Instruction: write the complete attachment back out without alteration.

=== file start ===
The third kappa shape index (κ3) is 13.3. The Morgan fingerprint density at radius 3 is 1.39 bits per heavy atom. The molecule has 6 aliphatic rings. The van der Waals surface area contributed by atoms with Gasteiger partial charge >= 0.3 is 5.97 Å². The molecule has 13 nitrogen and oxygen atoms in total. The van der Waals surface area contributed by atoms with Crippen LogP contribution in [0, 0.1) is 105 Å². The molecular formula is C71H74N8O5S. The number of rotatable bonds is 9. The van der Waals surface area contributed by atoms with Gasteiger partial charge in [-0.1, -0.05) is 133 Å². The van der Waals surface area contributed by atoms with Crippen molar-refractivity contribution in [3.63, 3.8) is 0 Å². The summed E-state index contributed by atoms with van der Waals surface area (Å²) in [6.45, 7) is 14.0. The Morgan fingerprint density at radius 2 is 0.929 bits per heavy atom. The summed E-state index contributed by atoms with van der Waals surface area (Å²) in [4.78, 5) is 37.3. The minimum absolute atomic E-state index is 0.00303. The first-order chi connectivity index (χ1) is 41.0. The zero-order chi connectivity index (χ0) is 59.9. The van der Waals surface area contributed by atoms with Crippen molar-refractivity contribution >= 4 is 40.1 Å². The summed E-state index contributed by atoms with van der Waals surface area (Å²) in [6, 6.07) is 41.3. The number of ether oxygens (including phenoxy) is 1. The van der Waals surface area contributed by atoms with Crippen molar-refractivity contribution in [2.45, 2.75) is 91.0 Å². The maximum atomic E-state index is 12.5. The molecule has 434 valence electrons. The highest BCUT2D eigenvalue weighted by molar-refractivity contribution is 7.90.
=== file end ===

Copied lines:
The third kappa shape index (κ3) is 13.3. The Morgan fingerprint density at radius 3 is 1.39 bits per heavy atom. The molecule has 6 aliphatic rings. The van der Waals surface area contributed by atoms with Gasteiger partial charge >= 0.3 is 5.97 Å². The molecule has 13 nitrogen and oxygen atoms in total. The van der Waals surface area contributed by atoms with Crippen LogP contribution in [0, 0.1) is 105 Å². The molecular formula is C71H74N8O5S. The number of rotatable bonds is 9. The van der Waals surface area contributed by atoms with Gasteiger partial charge in [-0.1, -0.05) is 133 Å². The van der Waals surface area contributed by atoms with Crippen molar-refractivity contribution in [3.63, 3.8) is 0 Å². The summed E-state index contributed by atoms with van der Waals surface area (Å²) in [6.45, 7) is 14.0. The Morgan fingerprint density at radius 2 is 0.929 bits per heavy atom. The summed E-state index contributed by atoms with van der Waals surface area (Å²) in [4.78, 5) is 37.3. The minimum absolute atomic E-state index is 0.00303. The first-order chi connectivity index (χ1) is 41.0. The zero-order chi connectivity index (χ0) is 59.9. The van der Waals surface area contributed by atoms with Crippen molar-refractivity contribution >= 4 is 40.1 Å². The summed E-state index contributed by atoms with van der Waals surface area (Å²) in [6, 6.07) is 41.3. The number of ether oxygens (including phenoxy) is 1. The van der Waals surface area contributed by atoms with Crippen molar-refractivity contribution in [2.45, 2.75) is 91.0 Å². The maximum atomic E-state index is 12.5. The molecule has 434 valence electrons. The highest BCUT2D eigenvalue weighted by molar-refractivity contribution is 7.90.